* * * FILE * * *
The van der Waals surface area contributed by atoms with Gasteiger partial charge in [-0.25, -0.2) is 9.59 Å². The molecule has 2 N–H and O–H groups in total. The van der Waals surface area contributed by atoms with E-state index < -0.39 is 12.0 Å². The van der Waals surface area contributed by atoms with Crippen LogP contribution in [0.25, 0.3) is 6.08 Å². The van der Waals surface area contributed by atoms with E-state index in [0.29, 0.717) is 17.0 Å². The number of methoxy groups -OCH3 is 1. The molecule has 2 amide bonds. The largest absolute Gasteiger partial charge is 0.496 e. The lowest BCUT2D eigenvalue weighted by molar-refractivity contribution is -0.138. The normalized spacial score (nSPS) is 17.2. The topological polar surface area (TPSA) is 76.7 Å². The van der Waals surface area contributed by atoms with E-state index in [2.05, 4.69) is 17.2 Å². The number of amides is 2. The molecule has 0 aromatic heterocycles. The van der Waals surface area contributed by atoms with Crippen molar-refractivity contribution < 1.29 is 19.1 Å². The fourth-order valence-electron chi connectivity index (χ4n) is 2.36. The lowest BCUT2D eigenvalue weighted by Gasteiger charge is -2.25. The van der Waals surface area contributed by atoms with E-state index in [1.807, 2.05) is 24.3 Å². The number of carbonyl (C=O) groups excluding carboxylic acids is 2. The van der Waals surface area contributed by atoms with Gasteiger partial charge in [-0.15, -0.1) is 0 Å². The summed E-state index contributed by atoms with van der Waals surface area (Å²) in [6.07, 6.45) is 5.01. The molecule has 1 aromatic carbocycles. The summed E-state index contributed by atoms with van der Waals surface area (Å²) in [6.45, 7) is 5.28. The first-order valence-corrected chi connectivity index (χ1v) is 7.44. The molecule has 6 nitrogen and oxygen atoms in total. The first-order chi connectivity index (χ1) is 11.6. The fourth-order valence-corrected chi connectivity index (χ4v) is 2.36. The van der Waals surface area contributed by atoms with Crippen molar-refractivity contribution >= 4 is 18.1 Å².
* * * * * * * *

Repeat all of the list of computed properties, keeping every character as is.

The van der Waals surface area contributed by atoms with Gasteiger partial charge in [-0.25, -0.2) is 9.59 Å². The molecule has 2 N–H and O–H groups in total. The van der Waals surface area contributed by atoms with E-state index < -0.39 is 12.0 Å². The van der Waals surface area contributed by atoms with Crippen LogP contribution in [0.25, 0.3) is 6.08 Å². The van der Waals surface area contributed by atoms with E-state index in [0.29, 0.717) is 17.0 Å². The number of methoxy groups -OCH3 is 1. The molecule has 2 amide bonds. The largest absolute Gasteiger partial charge is 0.496 e. The lowest BCUT2D eigenvalue weighted by molar-refractivity contribution is -0.138. The normalized spacial score (nSPS) is 17.2. The topological polar surface area (TPSA) is 76.7 Å². The van der Waals surface area contributed by atoms with E-state index in [2.05, 4.69) is 17.2 Å². The number of amides is 2. The molecule has 0 aromatic heterocycles. The van der Waals surface area contributed by atoms with Crippen molar-refractivity contribution < 1.29 is 19.1 Å². The fourth-order valence-electron chi connectivity index (χ4n) is 2.36. The lowest BCUT2D eigenvalue weighted by Gasteiger charge is -2.25. The van der Waals surface area contributed by atoms with E-state index in [1.807, 2.05) is 24.3 Å². The number of carbonyl (C=O) groups excluding carboxylic acids is 2. The van der Waals surface area contributed by atoms with Gasteiger partial charge in [-0.15, -0.1) is 0 Å². The summed E-state index contributed by atoms with van der Waals surface area (Å²) in [6.07, 6.45) is 5.01. The molecule has 1 aromatic carbocycles. The summed E-state index contributed by atoms with van der Waals surface area (Å²) in [6.45, 7) is 5.28. The first-order valence-corrected chi connectivity index (χ1v) is 7.44. The molecule has 6 nitrogen and oxygen atoms in total. The first-order chi connectivity index (χ1) is 11.6. The fourth-order valence-corrected chi connectivity index (χ4v) is 2.36. The van der Waals surface area contributed by atoms with Crippen molar-refractivity contribution >= 4 is 18.1 Å².